English trumpet star
© 1999 Kenny Mathieson The Scotsman, 1999
Kenny Baker was
one of a handful of British jazz stars of the traditional and Swing era
seemed to offer
genuinely international jazz credentials. Much of his career was spent
in contexts which
did not allow him to exercise those credentials in sufficiently challenging
he was always a consummate professional, and was valued for his ability
anchor a band
as an outstanding lead trumpet as well as for the fireworks he could produce
His best known
association was with the Ted Heath Band immediately after the war, where
-- the most famous was Bakerloo Non-Stop -- lit up what could be a rather
staid band in
jazz terms. His technical command of the horn was complete, and his adaptability
allowed him to
forge a lucrative career as a studio musician and on television, as well
in contexts ranging
from variety shows to jazz blowing sessions.
was born into a musical family. His father played saxophone and clarinet,
he began his
own musical journey as a child on his mother's instrument, piano, before
accordion and tenor horn in turn. He finally settled on cornet (and
trumpet and flugelhorn) at the age of 14, and received valuable training
band tradition, initially with a local mission band, and then the West
He performed with
Manley's Orchestra, a dance band in Hull, while still in his mid-teens.
when he went on tour with comedian Sandy Powell, and played a summer
season at Teignmouth
with drummer Les Watson in 1939. He rejoined Powell for another
tour, but quit
when they reached London to join the throng of musicians who gathered daily
Street at that time, where the band bookers would seek out players for
halls and tours.
His first engagement
was a week at the Streatham Locarno, after which he joined band leader
Lew Stone in
a revue at the Palace Theatre. A number of opportunities began to open
off to the armed forces, and he worked with a sequence of band leaders
Ambrose, whose orchestra was the leading dance band of the day. He made
his first recordings
with the band.
He joined the
RAF in 1942, where he played in the Fighter Command Band, and frequented
the West End
clubs where visiting American jazz musicians could be found. His reputation
was now well established, both in jam sessions and on record, and he was
into a skilled arranger.
Ted Heath recruited
Baker on his demobilisation in 1945 for his new band. As well as lending
his skills to
Heath's well-honed overall band sound as lead trumpet, Baker was prominently
featured as a
soloist, both in the full band and in the so-called "band within a band"
performed a cameo
within the show as the Kenny Baker Swing Group.
remained with Heath until 1948, helping to establish the trombonist at
British dance bands. When he left the band, he began a pattern that would
of his career, alternating leading his own groups with spells with other
carrying on a busy studio session career, playing whatever was required
His standing in
the public eye was elevated even further when he was invited by the BBC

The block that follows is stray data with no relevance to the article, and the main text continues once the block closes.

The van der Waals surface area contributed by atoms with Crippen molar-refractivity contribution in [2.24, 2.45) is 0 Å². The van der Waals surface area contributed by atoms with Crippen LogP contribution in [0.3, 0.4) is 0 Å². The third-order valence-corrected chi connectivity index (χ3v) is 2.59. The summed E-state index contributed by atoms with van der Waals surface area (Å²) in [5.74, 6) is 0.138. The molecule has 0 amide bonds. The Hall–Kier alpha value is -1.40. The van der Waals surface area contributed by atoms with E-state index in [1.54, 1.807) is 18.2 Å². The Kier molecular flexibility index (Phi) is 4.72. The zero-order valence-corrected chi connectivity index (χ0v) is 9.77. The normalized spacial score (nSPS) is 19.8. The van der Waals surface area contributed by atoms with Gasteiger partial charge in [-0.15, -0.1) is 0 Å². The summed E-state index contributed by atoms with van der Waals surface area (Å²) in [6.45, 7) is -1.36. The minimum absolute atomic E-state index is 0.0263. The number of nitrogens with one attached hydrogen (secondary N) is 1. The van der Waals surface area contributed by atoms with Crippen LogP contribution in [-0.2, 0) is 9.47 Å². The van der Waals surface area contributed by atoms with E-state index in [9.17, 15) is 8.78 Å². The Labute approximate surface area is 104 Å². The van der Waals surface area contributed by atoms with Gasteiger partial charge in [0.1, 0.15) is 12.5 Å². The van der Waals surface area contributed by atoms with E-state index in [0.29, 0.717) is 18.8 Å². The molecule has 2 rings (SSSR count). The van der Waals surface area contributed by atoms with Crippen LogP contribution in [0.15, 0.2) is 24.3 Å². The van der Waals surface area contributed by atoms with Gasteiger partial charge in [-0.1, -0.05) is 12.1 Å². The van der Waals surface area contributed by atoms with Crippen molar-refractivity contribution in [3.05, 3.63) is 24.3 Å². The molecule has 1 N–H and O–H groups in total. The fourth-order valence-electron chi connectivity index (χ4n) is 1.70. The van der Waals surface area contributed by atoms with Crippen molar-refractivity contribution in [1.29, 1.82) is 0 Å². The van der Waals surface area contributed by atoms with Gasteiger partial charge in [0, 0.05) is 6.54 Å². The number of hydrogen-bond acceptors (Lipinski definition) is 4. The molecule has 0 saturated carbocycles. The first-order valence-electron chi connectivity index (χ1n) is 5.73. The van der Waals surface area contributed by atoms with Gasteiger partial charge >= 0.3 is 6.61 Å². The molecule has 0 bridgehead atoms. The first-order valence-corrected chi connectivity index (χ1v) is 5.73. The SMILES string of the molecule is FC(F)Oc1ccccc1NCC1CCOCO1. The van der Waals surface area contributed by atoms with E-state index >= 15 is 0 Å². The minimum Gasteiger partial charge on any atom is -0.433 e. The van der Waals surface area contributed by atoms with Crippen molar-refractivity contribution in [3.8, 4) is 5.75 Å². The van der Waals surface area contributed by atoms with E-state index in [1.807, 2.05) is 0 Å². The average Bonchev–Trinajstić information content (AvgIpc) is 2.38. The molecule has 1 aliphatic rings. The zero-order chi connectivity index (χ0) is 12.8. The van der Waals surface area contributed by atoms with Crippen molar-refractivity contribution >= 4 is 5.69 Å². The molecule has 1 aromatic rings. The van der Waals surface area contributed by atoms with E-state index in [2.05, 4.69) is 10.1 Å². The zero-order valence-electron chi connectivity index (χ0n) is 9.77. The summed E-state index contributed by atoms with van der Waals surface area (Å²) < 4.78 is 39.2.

a band for what became a popular radio show, Let's Settle For Music , which
in April, 1952, and ran until the end of 1958. The band, Baker's Dozen,
allowed him to
practice his arranging as well as playing skills, but his jazz abilities
served on record
by the smaller offshoot of that band, Baker's Half Dozen.
a celebrated hot trumpet solo for actress Kay Kendall to mime in the film
1954, and continued his career in variety with the then up-and-coming comedy
team of Morecambe
and Wise in Blackpool in 1955. This led to further variety bookings, and
in turn to television
and film appearances, but he continued to play in jazz clubs whenever his
full schedule permitted.
He remained a
busy freelance throughout the 1960s and 1970s, including renewing his
a famous colleague from the Heath band, drummer Jack Parnell, who was
at ATV in the early 1960s, and who considered Baker to be a crucial
any band he was putting together, whether for studio or concert work.
He also worked
regularly with another Heath alumni, trombonist Don Lusher, both in the
of British Jazz
touring band, and in the 'ghost' band under Lusher's leadership which bore
name of the Ted
Heath Orchestra. He revived his own Baker's Dozen concept in 1993, and
toured and performed
throughout the decade, maintaining a high standard until the end.
He played cornet
on the soundtrack to Alan Plater's television drama The Beiderbecke Affair
, and was featured
alongside Dizzy Gillespie in an episode of The Muppets . He performed in
settings with a number of notable American jazz musicians in his career,
Goodman and Gerry Mulligan. In 1989-90, he remade all of Louis
recordings (with Armstrong's original vocals dubbed in) for a massive
released as The Louis Armstrong Connection .
That mammoth undertaking
was an ironic echo of the days when Baker was held up as an
exemplar by the
Musician's Union in the interest's of enforcing their ban on American musicians
playing in the
UK in the 1950s -- who needs Armstrong, they asked, when we have Baker?
may have been misguided, but it is indicative of the trumpeter's standing,
of fellow trumpeter Digby Fairweather's confident assertion that Baker
lead trumpeter, solo performer and improviser".
He is survived
by his third wife, Sue, and their daughter, Julie.